As per the line "The principle that is relied u.......presumed innocent unless found guilty." option B is correct.
    DIRECTIONS for the question 6 to 7:  For each of the following questions, choose the most appropriate option to fill in the blanks.
  4. Because of its tendency to ___________, most Indian art is ___________ Japanese art, where symbols have been minimized and meaning has been conveyed by using the method of the merest suggestion.
    1. overdraw, similar to
    2. understate, reminiscent of
    3. imitate, superior to
    4. sentimentalise, supportive of
    Answer:  Option B.
    Indian art recalls (is reminiscent of) Japanese art because, like Japanese art, it minimizes; it understates. The clause following "Japanese art" gives examples of what Japanese art is like: it suggests; it does not state directly or overstate..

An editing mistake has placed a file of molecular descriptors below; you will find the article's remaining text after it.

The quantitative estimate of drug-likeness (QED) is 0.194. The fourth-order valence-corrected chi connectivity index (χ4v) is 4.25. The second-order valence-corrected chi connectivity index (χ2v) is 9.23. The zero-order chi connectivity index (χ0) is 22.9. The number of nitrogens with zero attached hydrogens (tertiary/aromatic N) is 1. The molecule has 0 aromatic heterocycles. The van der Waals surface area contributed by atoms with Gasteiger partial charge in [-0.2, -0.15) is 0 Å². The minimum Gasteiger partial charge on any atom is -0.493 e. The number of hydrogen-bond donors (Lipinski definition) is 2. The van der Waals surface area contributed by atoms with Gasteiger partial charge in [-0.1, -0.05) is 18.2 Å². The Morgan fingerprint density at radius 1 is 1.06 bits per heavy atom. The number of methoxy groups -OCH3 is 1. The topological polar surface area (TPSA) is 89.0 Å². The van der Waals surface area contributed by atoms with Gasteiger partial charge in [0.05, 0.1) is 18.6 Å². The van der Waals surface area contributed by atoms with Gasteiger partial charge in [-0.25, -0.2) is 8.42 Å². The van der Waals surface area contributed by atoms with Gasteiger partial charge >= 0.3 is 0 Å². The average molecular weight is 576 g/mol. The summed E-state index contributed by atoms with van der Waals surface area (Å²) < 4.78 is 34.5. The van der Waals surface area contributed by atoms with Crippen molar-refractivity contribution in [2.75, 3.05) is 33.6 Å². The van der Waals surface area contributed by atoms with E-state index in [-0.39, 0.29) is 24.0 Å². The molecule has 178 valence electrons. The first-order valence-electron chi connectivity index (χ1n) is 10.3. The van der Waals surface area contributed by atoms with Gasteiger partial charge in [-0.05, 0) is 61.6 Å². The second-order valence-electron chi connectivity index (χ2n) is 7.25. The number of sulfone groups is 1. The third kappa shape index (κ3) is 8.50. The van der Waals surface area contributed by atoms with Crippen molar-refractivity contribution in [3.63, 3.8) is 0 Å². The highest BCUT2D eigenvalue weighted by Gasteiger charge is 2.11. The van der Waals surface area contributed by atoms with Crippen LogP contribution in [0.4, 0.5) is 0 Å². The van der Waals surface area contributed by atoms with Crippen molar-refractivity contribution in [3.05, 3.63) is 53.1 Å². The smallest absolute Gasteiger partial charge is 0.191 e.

5. In the absence of native predators to stop the spread of their population, the imported goats ________ to such an inordinate degree that they over-grazed the countryside and _________ the native vegetation
    1. thrived, threatened
    2. suffered, abandoned
    3. propagated, cultivated
    4. dwindled, eliminated
    Answer: Option  A.
    In the absence of predators, goats would not be killed and hence would thrive. The result would be too many goats and hence overgrazing, which would threaten the native vegetation.
    DIRECTIONS for the question 8 and 9:  In each of the questions given below, identify the best way of writing the sentence in the context of the correct usage of standard written English.